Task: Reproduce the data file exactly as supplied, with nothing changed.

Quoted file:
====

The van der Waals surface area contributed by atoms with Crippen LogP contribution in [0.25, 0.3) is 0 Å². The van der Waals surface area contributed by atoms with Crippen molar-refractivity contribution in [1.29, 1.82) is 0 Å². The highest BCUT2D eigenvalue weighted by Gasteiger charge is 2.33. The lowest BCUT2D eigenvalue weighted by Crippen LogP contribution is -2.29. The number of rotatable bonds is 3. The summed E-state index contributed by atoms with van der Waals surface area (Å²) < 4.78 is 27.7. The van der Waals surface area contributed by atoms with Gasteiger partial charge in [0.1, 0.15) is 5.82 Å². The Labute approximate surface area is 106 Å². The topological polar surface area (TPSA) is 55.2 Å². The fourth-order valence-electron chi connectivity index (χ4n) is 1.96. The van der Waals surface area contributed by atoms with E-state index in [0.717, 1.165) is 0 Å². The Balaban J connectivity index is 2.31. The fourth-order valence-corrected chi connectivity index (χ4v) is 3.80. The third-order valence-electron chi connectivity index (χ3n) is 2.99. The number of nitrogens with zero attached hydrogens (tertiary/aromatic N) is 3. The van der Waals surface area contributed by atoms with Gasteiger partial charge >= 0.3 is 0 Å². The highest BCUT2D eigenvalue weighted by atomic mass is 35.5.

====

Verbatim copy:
The van der Waals surface area contributed by atoms with Crippen LogP contribution in [0.25, 0.3) is 0 Å². The van der Waals surface area contributed by atoms with Crippen molar-refractivity contribution in [1.29, 1.82) is 0 Å². The highest BCUT2D eigenvalue weighted by Gasteiger charge is 2.33. The lowest BCUT2D eigenvalue weighted by Crippen LogP contribution is -2.29. The number of rotatable bonds is 3. The summed E-state index contributed by atoms with van der Waals surface area (Å²) < 4.78 is 27.7. The van der Waals surface area contributed by atoms with Gasteiger partial charge in [0.1, 0.15) is 5.82 Å². The Labute approximate surface area is 106 Å². The topological polar surface area (TPSA) is 55.2 Å². The fourth-order valence-electron chi connectivity index (χ4n) is 1.96. The van der Waals surface area contributed by atoms with E-state index in [0.717, 1.165) is 0 Å². The Balaban J connectivity index is 2.31. The fourth-order valence-corrected chi connectivity index (χ4v) is 3.80. The third-order valence-electron chi connectivity index (χ3n) is 2.99. The number of nitrogens with zero attached hydrogens (tertiary/aromatic N) is 3. The van der Waals surface area contributed by atoms with Gasteiger partial charge >= 0.3 is 0 Å². The highest BCUT2D eigenvalue weighted by atomic mass is 35.5.